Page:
photo from Wikimedia
For a while I could not get over the fact that this new generation would have no idea what a VHS is, or dial-up internet, or cassettes. Now, it’s seeming like at least part of that was misconstrued.
I remember my purple boom box. I remember listening to Mellon Collie and the Infinite Sadness with my dad. I remember listening to Tragic Kingdom with my mom. But more than anything I remember playing my cassette of The Rugrats Movie so many times that it stopped working. That’s not going to happen with an MP3.
A few years back, I found my family’s old tape collection (including the Smashing Pumpkins, No Doubt, and Rugrats albums). The next day I went to a Unique Thrift Store and bought my first walkman since 1999. It was an Aiwa TX388 Super Bass and it cost me less than $2. A $2 walkman and a collection of cassettes that cost no more than $5 per album sounds a lot better than a $150 iPod with songs that start at $0.99 each. Plus, I would prefer a physical copy of something over digital any day. (Kindles, I’m looking at you.) CDs are compact (hello it’s a part of their name), but discmans are bulky and don’t quite fit anywhere. The decision to continue on this analog adventure was, for me, nostalgic, convenient, and economical.
I scoured thrift shops for more tapes until I found safe havens like Cheapo and Extreme Noise. Before long, I noticed a movement. More and more contemporary bands started to release their albums on cassette along with their CD and MP3 counterparts. This is most commonly found in the DIY punk and hardcore scenes, but it is quickly traveling through the channels and becoming an apparent trend.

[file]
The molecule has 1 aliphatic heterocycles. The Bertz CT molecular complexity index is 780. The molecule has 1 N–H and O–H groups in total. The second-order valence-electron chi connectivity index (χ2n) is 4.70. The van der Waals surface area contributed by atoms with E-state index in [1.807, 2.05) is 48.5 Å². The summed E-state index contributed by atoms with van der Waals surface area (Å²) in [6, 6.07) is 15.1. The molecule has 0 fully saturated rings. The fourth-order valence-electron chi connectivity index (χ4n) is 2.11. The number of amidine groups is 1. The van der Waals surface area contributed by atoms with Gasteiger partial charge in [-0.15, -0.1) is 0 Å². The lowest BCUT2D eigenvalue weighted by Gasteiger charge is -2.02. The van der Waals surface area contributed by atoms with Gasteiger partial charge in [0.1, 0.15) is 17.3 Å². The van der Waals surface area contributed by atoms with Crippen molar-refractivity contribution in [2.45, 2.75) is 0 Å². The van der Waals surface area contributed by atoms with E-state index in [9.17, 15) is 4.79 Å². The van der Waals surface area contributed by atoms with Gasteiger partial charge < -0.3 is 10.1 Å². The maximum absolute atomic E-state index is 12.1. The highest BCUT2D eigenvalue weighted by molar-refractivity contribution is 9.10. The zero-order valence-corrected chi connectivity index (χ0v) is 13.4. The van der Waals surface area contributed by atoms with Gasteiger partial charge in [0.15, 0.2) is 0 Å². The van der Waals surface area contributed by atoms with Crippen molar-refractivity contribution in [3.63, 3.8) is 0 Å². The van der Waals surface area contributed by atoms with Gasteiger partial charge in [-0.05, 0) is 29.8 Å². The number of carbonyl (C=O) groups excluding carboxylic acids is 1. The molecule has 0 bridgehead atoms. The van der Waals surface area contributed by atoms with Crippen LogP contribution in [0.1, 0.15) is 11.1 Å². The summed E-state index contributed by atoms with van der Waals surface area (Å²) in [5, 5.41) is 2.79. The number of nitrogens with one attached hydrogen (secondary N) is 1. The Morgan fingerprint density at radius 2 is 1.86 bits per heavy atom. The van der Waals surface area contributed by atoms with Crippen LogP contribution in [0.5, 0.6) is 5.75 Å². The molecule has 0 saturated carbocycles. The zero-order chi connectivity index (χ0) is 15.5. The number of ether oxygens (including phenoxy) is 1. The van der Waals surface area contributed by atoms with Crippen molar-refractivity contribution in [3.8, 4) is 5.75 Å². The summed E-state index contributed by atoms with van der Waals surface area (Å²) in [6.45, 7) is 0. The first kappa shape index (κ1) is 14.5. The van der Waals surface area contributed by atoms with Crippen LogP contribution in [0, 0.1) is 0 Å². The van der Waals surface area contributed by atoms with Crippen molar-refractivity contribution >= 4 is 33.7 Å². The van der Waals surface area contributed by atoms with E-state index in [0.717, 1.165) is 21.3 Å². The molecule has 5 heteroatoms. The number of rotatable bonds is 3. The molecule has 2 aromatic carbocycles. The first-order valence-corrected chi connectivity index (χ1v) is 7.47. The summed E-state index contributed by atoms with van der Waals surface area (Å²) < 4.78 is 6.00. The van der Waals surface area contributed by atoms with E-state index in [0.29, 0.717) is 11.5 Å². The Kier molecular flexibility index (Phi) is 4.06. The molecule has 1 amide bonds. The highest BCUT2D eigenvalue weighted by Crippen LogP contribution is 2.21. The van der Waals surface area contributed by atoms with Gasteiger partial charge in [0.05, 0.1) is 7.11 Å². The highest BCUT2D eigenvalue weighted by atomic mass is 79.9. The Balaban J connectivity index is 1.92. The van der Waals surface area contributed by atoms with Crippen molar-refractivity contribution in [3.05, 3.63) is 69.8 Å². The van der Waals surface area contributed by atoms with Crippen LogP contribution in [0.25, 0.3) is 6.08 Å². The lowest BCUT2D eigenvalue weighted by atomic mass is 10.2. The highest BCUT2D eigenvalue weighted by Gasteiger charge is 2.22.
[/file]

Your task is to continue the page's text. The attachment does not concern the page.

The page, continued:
In our very own capital city of St. Paul, a fairly new cassette-only distribution label is capitalizing on this. Tridroid Records is an independent company that “produces and distributes limited quantities of cassettes for bands of all shades of metal.” Rolling Green Records is another budding Twin Cities collective. They aren’t cassette-only, but most of their releases can only be purchased on tape (which includes the new split EP from Minnesota sad boiz Unturned and Remo Drive). In regards to the expenditure of producing cassettes, the owner of Sanity Muffin (another cassette label) claims that he can release five tapes for the cost of a single CD.
People have been commenting on a potential cassette comeback for years now, but it seems to finally be here. In 2013 Burger Records began hosting a Cassette Store Day in conjunction with their annual Record Store Day. In 2014 Disney paired up with Record Store Day to release a cassette of the Guardians of the Galaxy album Awesome Mix Vol. 1. In 2015 Record Store Day will be held on April 14th, when even Metallica will be releasing a seven song demo strictly on tape. It’s impossible to track sales of tapes that don’t have barcodes, but National Audio Company reported an 89% increase in cassette sales in 2014.
I am very happy with my current tape collection. An old boombox is perfect for mixtapes, and new albums being released on cassette creates the perfect combination of nostalgic and contemporary. Whether this becomes a full scale resurgence or dies out in a couple of months, I suggest you pick up a cheap walkman before you miss out.